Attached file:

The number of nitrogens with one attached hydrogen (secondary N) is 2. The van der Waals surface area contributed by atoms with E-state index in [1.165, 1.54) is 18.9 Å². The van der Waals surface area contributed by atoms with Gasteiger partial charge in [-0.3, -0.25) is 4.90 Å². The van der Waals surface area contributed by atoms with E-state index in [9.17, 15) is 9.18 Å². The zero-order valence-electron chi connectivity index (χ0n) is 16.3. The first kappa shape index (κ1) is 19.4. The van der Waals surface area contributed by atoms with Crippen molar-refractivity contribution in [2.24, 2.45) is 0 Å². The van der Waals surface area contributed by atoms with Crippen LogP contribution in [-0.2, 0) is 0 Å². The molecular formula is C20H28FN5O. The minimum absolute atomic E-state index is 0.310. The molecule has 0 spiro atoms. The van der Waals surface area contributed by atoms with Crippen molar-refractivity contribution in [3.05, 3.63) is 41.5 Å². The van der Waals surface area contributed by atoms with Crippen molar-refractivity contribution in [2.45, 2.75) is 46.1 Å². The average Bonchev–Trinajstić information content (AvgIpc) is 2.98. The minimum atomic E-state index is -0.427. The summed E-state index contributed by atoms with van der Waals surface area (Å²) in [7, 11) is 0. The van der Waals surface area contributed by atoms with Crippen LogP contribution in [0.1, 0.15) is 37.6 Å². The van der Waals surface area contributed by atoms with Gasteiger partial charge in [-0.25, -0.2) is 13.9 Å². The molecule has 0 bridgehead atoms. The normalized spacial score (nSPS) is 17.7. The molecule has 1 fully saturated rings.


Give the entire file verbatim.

The number of nitrogens with one attached hydrogen (secondary N) is 2. The van der Waals surface area contributed by atoms with E-state index in [1.165, 1.54) is 18.9 Å². The van der Waals surface area contributed by atoms with Gasteiger partial charge in [-0.3, -0.25) is 4.90 Å². The van der Waals surface area contributed by atoms with E-state index in [9.17, 15) is 9.18 Å². The zero-order valence-electron chi connectivity index (χ0n) is 16.3. The first kappa shape index (κ1) is 19.4. The van der Waals surface area contributed by atoms with Crippen molar-refractivity contribution in [2.24, 2.45) is 0 Å². The van der Waals surface area contributed by atoms with Crippen LogP contribution in [-0.2, 0) is 0 Å². The molecular formula is C20H28FN5O. The minimum absolute atomic E-state index is 0.310. The molecule has 0 spiro atoms. The van der Waals surface area contributed by atoms with Crippen molar-refractivity contribution in [3.05, 3.63) is 41.5 Å². The van der Waals surface area contributed by atoms with Crippen molar-refractivity contribution in [2.45, 2.75) is 46.1 Å². The average Bonchev–Trinajstić information content (AvgIpc) is 2.98. The minimum atomic E-state index is -0.427. The summed E-state index contributed by atoms with van der Waals surface area (Å²) in [7, 11) is 0. The van der Waals surface area contributed by atoms with Crippen LogP contribution in [0.1, 0.15) is 37.6 Å². The van der Waals surface area contributed by atoms with Gasteiger partial charge in [-0.25, -0.2) is 13.9 Å². The molecule has 0 bridgehead atoms. The normalized spacial score (nSPS) is 17.7. The molecule has 1 fully saturated rings.